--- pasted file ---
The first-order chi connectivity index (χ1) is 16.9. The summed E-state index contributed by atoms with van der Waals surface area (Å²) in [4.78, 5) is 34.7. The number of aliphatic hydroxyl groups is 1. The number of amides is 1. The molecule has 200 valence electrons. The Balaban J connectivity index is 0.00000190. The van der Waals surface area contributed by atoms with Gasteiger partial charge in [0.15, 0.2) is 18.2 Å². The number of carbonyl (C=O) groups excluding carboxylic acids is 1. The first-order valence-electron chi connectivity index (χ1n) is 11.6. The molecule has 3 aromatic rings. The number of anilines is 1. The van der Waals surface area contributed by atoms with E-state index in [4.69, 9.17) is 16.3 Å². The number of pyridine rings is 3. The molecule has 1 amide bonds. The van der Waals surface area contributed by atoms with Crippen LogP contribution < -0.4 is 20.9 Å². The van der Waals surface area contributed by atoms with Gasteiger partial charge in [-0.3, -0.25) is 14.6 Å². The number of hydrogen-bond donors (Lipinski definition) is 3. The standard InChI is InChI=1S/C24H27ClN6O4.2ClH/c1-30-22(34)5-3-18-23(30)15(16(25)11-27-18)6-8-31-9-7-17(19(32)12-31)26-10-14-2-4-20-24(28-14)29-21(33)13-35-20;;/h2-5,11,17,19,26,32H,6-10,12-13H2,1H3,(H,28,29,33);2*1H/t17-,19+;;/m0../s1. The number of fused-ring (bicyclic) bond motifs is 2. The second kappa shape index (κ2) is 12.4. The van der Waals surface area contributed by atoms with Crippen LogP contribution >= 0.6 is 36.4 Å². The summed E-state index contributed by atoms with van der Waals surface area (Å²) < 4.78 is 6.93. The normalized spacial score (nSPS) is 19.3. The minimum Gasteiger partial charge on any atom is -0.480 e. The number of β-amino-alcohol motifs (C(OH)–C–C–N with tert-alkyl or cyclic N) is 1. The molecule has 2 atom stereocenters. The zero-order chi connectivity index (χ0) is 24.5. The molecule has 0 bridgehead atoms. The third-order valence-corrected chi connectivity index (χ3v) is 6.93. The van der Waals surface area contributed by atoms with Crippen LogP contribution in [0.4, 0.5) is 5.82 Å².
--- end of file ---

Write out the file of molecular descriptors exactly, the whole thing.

The first-order chi connectivity index (χ1) is 16.9. The summed E-state index contributed by atoms with van der Waals surface area (Å²) in [4.78, 5) is 34.7. The number of aliphatic hydroxyl groups is 1. The number of amides is 1. The molecule has 200 valence electrons. The Balaban J connectivity index is 0.00000190. The van der Waals surface area contributed by atoms with Gasteiger partial charge in [0.15, 0.2) is 18.2 Å². The number of carbonyl (C=O) groups excluding carboxylic acids is 1. The first-order valence-electron chi connectivity index (χ1n) is 11.6. The molecule has 3 aromatic rings. The number of anilines is 1. The van der Waals surface area contributed by atoms with E-state index in [4.69, 9.17) is 16.3 Å². The number of pyridine rings is 3. The molecule has 1 amide bonds. The van der Waals surface area contributed by atoms with Crippen LogP contribution < -0.4 is 20.9 Å². The van der Waals surface area contributed by atoms with Gasteiger partial charge in [-0.3, -0.25) is 14.6 Å². The number of hydrogen-bond donors (Lipinski definition) is 3. The standard InChI is InChI=1S/C24H27ClN6O4.2ClH/c1-30-22(34)5-3-18-23(30)15(16(25)11-27-18)6-8-31-9-7-17(19(32)12-31)26-10-14-2-4-20-24(28-14)29-21(33)13-35-20;;/h2-5,11,17,19,26,32H,6-10,12-13H2,1H3,(H,28,29,33);2*1H/t17-,19+;;/m0../s1. The number of fused-ring (bicyclic) bond motifs is 2. The second kappa shape index (κ2) is 12.4. The van der Waals surface area contributed by atoms with Crippen LogP contribution >= 0.6 is 36.4 Å². The summed E-state index contributed by atoms with van der Waals surface area (Å²) < 4.78 is 6.93. The normalized spacial score (nSPS) is 19.3. The minimum Gasteiger partial charge on any atom is -0.480 e. The number of β-amino-alcohol motifs (C(OH)–C–C–N with tert-alkyl or cyclic N) is 1. The molecule has 2 atom stereocenters. The zero-order chi connectivity index (χ0) is 24.5. The molecule has 0 bridgehead atoms. The third-order valence-corrected chi connectivity index (χ3v) is 6.93. The van der Waals surface area contributed by atoms with Crippen LogP contribution in [0.4, 0.5) is 5.82 Å².